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Early warning signs of a heart attack you shouldn't ignore


Heart attack
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(NaturalNews) Most people who are health-conscious - even if they are living a fit lifestyle - worry at least a little bit about the possibility of a heart attack. Heart disease in general is a big problem. As a matter of fact, it is the number one killer in America and in several other developed nations as well. There are also many risk factors to worry about: Diet, lack of exercise, family history, being overweight or obese and having a high level of stress have all been linked to a greater chance of a heart attack.

The good news is that there are ways a heart attack can be prevented. Eating a balanced diet, maintaining a healthy weight, staying fit and managing stress all reduce the chance of this kind of incident. And beyond this, it is also good to be knowledgeable about the early warning signs of a heart attack, so that action can be taken before it is too late.

Warning signs

Irregular or rapid heartbeat. If the heart feels like it is beating too fast, beating irregularly or pounding against the chest, is sign that a heart attack could be on the way. It is particularly serious if this happens after some sort of exertion and if the heart rate feels as though it is both rapid and irregular together.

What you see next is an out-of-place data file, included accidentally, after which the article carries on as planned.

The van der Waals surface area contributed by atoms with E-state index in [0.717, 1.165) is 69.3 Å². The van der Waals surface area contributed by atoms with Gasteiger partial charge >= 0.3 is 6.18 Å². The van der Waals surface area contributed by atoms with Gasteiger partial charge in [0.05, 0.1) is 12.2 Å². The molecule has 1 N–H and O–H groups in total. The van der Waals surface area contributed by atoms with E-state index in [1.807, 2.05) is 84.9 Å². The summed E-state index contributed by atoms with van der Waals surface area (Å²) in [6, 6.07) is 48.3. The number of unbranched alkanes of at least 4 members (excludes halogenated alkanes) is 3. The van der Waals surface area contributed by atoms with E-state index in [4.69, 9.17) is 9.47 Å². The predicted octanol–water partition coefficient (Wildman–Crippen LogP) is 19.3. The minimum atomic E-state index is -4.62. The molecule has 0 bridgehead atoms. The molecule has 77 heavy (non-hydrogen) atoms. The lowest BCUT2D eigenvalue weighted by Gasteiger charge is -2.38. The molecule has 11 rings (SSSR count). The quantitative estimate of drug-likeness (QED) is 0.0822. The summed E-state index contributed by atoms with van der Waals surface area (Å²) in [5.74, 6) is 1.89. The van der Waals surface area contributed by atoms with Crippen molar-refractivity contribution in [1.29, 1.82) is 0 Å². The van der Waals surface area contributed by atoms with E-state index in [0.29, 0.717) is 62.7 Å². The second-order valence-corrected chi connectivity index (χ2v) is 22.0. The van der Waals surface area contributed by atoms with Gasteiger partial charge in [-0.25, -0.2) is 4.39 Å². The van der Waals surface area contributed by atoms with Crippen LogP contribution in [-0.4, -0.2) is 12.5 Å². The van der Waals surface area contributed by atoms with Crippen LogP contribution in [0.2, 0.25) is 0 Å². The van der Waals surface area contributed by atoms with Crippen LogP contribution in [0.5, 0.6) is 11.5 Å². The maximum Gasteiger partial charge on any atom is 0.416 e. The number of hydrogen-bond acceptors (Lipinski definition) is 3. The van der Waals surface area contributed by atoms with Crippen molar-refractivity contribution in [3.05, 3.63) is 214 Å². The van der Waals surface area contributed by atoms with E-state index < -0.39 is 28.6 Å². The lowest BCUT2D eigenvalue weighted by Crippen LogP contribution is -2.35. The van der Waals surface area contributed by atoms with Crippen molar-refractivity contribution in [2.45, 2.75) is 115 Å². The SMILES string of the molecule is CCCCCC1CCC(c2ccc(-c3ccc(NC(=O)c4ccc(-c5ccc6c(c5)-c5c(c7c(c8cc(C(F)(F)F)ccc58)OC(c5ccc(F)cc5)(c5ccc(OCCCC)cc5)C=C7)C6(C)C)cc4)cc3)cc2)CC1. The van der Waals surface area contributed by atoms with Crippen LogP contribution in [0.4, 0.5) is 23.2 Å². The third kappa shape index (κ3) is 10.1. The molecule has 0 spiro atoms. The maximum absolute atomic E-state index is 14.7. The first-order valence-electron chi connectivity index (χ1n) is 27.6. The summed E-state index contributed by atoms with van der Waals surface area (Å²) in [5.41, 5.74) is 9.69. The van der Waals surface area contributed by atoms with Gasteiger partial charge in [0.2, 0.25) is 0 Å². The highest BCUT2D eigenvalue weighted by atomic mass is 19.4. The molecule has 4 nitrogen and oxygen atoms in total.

Digestive upset. Not all signs of a heart attack are considered to be "classic". Feelings of nausea, heartburn or indigestion that seem worse than normal or do not go away with antacids or similar medications could be a sign of a heart attack - especially in women in over 60.

Fatigue. Many people have problems with fatigue for a number of reasons that have nothing to do with heart health. However, if the fatigue is severe, does not go away with rest or even appears to be getting worse, it is best to call the doctor, as this could be part of a build-up to a heart attack.

Anxiety. Anxiety that seems to come on suddenly - especially if a person does not have a history of this problem - can be a sign of low oxygen levels in the brain. This, in turn, can be a sign that the heart is not able to pump enough blood to keep the body oxygenated due to an incipient heart attack.

Not everyone will get all of these signs and symptoms since every individual is different. However, knowing what potential signs to look for - and when to get help - is a good thing to get educated about. Those who get early treatment for this kind of incident have a much better chance of survival than those who wait to seek help until the attack is well-advanced.

Sources:

http://www.nhlbi.nih.gov

http://circ.ahajournals.org

http://www.healthline.com

About the author:
Sandeep has written many health field articles for both Internet and print publication. He currently writing for insurancetips4u.co.

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